4 out of 4 stars
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In Eytan Uliel’s Man Mission, four Australian best friends travel the world for fifteen years. Every year they agree on a different exotic location. The rules of Man Mission start off simple: men-only, push your limits, bathing optional, etc. Eventually, the rules get more complicated. The Pink Bracelet is worn as a punishment for taking the easy way out or excessive whining! The missions began as rugged getaways and evolved into a tradition blending masculinity with nature and brotherhood. All of the men share a purpose. They visit Machu Picchu, Japan, Taiwan, and many more locations.
The book is organized and follows a predictable sequence for each chapter. The first page has two epigraphs, one being a Christian bible verse. Next is a simple illustrated map of the trip’s region. Following this map, there is a brief snapshot of a key moment in that particular mission, in medias res. Events leading up to this mission are next, followed by the actual mission and how it went. The chapters always wrap up with “MM Vital Statistics”: location, means of travel, accommodations, and injuries sustained.
The only downside to this book is bartering in the timeline. Even though each chapter has a certain sequence as I mentioned before, the plot tends to jump back and forth, which is distracting. For example, while in the heart of one of the trips, the next paragraph will touch on events that happened months before, and then returns to whatever is told to the reader in the present. Yes, these flashbacks are related and connected to the Man Missions, but it makes it hard for me to remember what happened in the characters’ lives and when.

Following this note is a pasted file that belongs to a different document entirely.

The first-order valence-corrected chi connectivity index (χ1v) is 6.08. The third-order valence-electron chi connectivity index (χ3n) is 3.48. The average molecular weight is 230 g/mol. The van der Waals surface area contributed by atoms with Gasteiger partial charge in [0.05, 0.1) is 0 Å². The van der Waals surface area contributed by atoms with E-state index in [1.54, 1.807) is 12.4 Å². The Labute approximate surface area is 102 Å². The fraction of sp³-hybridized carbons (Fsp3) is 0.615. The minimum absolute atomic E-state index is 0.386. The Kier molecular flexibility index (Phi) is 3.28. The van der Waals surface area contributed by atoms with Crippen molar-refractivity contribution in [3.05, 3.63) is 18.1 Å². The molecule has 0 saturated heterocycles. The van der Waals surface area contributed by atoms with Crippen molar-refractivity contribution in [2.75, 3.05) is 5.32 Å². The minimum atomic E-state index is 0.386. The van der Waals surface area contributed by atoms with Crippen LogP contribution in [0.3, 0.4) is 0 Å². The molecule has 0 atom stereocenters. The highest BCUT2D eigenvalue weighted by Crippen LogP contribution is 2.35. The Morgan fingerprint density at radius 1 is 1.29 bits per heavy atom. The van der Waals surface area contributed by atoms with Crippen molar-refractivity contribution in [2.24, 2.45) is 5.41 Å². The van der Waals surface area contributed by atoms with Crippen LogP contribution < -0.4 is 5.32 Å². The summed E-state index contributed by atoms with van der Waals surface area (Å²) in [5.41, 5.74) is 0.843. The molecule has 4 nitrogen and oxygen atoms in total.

I rate this book 4 out of 4 stars. I only found a few errors. There is no doubt that this book is professionally edited. I find the philosophy within to be captivating. Each man is entertaining because he is not afraid to stray from the group or of making wayward decisions. It is filled with euphemisms and metaphors that make situations personal and reader-friendly. The best aspect is the imagery. Uliel does a wonderful job of painting a picture in my mind’s eye of these beautiful facets of nature that I have never seen. It is almost as if I am on the Man Mission myself, right there with them!
I recommend this book to other men, of course. Though I am a woman I do not feel that only men can enjoy this, because I did! I caution readers of drug use and possession within. This book will make you want to travel to these exotic locations if you have not already, so travel gurus are welcome. Those that enjoy outdoor recreation will also enjoy this. Historians will want to pick this up as well. These Man Missions can provide valuable insight into life and relationships that connect us all, no matter what corner of the world you come from:
******The characters in every story must exit at some point, and then we have no choice but to let them go, however painful that may be. - (Location 5066)
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